LOS ANGELES—The vacancy rate for self-storage facilities in the Los Angeles area has fallen to 11%, according to a recent report from Marcus & Millichap. Vacancy rates have fallen 120 basis points since last year, more than double the drop from the previous year when vacancy rates fell 50 basis points. The low vacancy in the Los Angeles area is trending 160 basis points below the national average.
The report pointed to employment gains and population growth as the culprits of this downward pressure. Job growth is expected to grow this year with the addition of 81,000 new jobs in the Los Angeles area, a growth of 2%. The local population growth will also continue to grow at about .7%, which it has done since 2008. In total, the area has gained 320,000 new residents during that time. This rate, however, is expected to accelerate to .9% over the next five-year period, meaning we will add an additional 456,000 new residents to the Los Angeles area over the next five years.
Due to the decrease in vacancy rates of self-storage facilities, rents have begun to rise. For non-climate-controlled facilities, rents are expected to rise 1.7% to $159 per unit, and for climate-controlled facilities, rents will increase by about 2.2% to $203 per unit. This is nearly a full percentage point in crease from 2013, when rents for climate-controlled units increased by 1.2% and rents for non-climate-controlled units increased the .7% from the previous year. A Marcus & Millichap expert was unavailable to weigh-in prior to the publication of this article. We will update this story as more information become available.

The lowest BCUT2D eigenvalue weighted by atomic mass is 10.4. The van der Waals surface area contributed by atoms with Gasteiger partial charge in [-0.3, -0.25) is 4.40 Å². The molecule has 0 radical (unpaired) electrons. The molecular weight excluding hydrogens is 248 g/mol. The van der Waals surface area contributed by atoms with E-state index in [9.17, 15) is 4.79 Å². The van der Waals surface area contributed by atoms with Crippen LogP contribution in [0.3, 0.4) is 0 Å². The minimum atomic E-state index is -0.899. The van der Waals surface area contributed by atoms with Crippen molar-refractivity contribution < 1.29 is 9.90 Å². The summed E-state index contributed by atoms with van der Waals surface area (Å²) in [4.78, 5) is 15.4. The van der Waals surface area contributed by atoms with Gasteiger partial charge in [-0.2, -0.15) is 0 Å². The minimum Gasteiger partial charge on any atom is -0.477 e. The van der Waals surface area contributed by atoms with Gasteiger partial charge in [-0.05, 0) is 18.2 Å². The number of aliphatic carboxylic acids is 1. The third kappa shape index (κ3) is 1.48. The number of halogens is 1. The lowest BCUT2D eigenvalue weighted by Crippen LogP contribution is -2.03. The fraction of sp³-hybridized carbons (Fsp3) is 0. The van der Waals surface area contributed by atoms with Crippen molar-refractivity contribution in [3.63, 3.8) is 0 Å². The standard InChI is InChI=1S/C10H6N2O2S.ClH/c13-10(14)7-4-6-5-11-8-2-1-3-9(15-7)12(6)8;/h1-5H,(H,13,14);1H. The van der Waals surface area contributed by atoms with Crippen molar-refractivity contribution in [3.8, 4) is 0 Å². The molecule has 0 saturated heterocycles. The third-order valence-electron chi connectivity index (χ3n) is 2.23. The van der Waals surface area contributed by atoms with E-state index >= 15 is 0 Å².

The pick up in the self-storage market has recently led some companies to add self-storage experts. JLL, for example, recently hired Brian Somoza as a managing director to focus on the sale and acquisition of self-storage properties. During a Q&A about his new position and the self-storage market, he told GlobeSt.com, “Self storage is advantageous for most “smart” money.”